A traffic-free Mill Road?

The recent closure of Mill Road for emergency repairs has prompted a debate about removing unwanted through traffic on a more permanent basis. Join the debate.

Go to latest updates

See our readers’ comments. And add your own.

See also our post Closure of Mill Road Bridge for Railway Works.
Will the bridge remain open for pedestrians and cyclists? What linking bus services can be provided along the two sections of Mill Road? What will be the impact on Mill Road’s independent traders?
Read more and join the debate.

Throughout the closure we would like to see:

  • Traffic counts on other routes to the city centre and Grafton Quarter
  • Surveys of traders on the impact on their takings and on deliveries
  • Surveys of pedestrians, cyclists, bus users and local residents using Mill Road on how their journeys have been affected

This will be essential data for planning a positive outcome for more permanent traffic reduction along Mill Road whilst minimising disruption to traders and residents.

A thriving Mill Road: remove the through-traffic

From Martin Lucas-Smith

Mill Road should be a thriving place, with tens of thousands of residents around it, and a fantastic range of shops and community facilities. Yet traders are often struggling. Why is this?

What’s the one thing that almost everyone agrees is bad about Mill Road? The traffic. So isn’t it time something was actually done about it?

These two are strongly linked. Mill Road is currently a place that many people, myself included, either avoid completely, or visit and then leave as quickly as possible. It’s too unpleasant, polluted and noisy. All the trade from people who might actually stay for a while, or would be more likely to walk/cycle through if they didn’t have to battle the cars taking up all the space, is lost.

Mill Road has all the conditions for a popular, even trendy, location: central, cosmopolitan, offering something unique. Yet trading is still marginal. Get rid of the cars simply passing through, and the street can be opened up – to people actually visiting – and spending money and time there.

Some people think removing traffic would make trade suffer. Look at Bridge Street, and the bollards installed in 1997. Before the closure, there were 700 cars per hour passing through. Now, it is a thriving place, with the streetscaping in 2000 providing an even more pleasant environment. Who would return to all that traffic now?

Pretty much all the problems of Mill Road that people complain about can only be solved by getting rid of the through-traffic – it is both the cause and the solution:

  • If you want Mill Road to be a place where people actually want to visit and stay a while, you have to get rid of the through-traffic.
  • If you want lovely new ‘parklets’, where people can hang out and enjoy a coffee outside shops/cafes, without breathing in polluted air, you have to get rid of the through-traffic.
  • If you want traders to have space for delivery bays, getting vans off the pavement, with access 24/7, you have to get rid of the through-traffic.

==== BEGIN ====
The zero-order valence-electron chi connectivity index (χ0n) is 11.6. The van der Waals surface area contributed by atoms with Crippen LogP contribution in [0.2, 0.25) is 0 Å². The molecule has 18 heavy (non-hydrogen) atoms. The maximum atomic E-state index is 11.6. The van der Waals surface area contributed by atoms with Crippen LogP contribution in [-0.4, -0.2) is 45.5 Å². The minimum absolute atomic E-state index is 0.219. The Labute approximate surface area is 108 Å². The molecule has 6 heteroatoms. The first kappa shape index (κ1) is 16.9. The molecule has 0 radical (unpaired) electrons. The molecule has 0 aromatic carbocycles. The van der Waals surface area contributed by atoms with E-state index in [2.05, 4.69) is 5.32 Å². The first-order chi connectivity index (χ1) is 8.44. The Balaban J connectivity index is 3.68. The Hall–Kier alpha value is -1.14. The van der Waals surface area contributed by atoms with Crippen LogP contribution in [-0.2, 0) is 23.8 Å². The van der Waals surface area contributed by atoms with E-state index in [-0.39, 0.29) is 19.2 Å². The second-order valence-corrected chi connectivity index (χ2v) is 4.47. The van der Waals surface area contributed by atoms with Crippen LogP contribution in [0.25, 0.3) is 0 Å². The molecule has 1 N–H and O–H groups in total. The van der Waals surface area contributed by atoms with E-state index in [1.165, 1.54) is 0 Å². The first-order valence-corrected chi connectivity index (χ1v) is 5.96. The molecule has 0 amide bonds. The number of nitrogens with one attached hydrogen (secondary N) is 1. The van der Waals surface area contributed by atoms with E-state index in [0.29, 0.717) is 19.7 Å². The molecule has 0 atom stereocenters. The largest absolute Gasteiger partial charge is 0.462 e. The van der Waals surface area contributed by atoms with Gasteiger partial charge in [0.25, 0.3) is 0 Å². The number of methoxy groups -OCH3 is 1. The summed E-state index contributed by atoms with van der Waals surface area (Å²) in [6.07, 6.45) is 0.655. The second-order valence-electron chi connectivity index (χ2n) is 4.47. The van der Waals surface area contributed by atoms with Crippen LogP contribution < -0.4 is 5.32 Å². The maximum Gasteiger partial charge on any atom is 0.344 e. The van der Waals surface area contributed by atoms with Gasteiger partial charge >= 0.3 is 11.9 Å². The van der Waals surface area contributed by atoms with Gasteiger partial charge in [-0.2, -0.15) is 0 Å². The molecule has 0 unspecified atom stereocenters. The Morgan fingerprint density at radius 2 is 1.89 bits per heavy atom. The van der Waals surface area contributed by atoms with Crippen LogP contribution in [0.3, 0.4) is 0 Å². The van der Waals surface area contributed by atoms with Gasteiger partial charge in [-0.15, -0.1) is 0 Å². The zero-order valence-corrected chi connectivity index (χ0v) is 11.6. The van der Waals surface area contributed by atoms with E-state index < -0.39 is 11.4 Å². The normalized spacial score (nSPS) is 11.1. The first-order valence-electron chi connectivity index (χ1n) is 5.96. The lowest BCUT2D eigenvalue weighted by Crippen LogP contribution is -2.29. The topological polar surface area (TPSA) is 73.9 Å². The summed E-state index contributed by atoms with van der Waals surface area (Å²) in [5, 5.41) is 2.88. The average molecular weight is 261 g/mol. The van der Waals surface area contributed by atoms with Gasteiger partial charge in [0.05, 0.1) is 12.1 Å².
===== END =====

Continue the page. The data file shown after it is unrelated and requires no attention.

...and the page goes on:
• If you want buses to run on time, and be more regular, you have to get rid of the through-traffic
  • If you want to walk and cycle safely, you have to get rid of the through-traffic.
  • If you want to get rid of pavement parking, where people feel they shouldn’t block other passing cars, you need to get rid of the through-traffic.
  • If you want places to park your bike, you need to get rid of the through-traffic.
  • If you want new space for public art, you need to get rid of the through-traffic.
  • If you want wider pavements, you need to get rid of the through-traffic.

If you want to be able to drive in and out, to access your house or the car parks, you would still be able to still do this, at any time – we are not calling for pedestrianisation.

This would be achieved by a closure to private vehicles at the bridge. Buses, cycles, emergency vehicles, and (out of necessity) taxis would be allowed through. People can still drive to every part of Mill Road, just not through. Delivery drivers sometimes already exit the same way they came in, or via selected side roads. It’s workable.

We know that most of it is through-traffic, because in July, a sinkhole had appeared near the Co-op. But calm and tranquillity broke out. You could hear people talking across the street. It was at last safe to cycle. People could still drive in and out. Mill Road felt like a place again. Just for two days.

With parklets, and all kinds of other changes like those listed above, Mill Road could be thriving, far more pleasant and safer, permanently.

You can read our full set of ideas at: Mill Road – our vision for 2019 and beyond.

Martin Lucas-Smith, York Street, and Camcycle

See also the article from CamCycle: Mill Road reclaimed for humans – a vision (PDF 384 KB) and CamCycles’ post, Our vision for Mill Road.

Liz Irvin, Camcycle Volunteer, adds…

Dear Mill Road Bridges,
I’m a CamCycle volunteer helping out with our Mill Road campaign.
I am pleased to see that you have published Martin Lucas-Smith’s article about our vision for Mill Road with no through-traffic, which would allow more room for pedestrians, cyclists and delivery vans, reduce congestion, improve air quality and make the street a more pleasant destination. We think the closure of the bridge next summer is a great opportunity to trial elements of our vision. We would love the Mill Road community’s input, and would appreciate Mill Road Bridges being involved in this process.
We are holding two drop-in public consultations over the coming weeks to gather the views of residents, traders and visitors to Mill Road.
Kind regards,
Liz Irvin
Camcycle Volunteer

We say:
It would be great if these two events were to attract a large attendance by a lively crowd to further the debate.

Over 18 thousand adults live off Mill Rd. If it were closed to private through traffic, it could have widened pavements and cafe extensions to shops.Dave Baigent, city councillor for Romsey.

For more on the size of the Mill Road community of communities (over 25,000 souls in 2011) read this post,  or the PDF (316KB)

New! Experimental closure to through-traffic scheme currently on Mill Road … aka street repair. Will Cambridge grind to a halt, or will people cope, showing that a more permanent change would work?  – CamCycle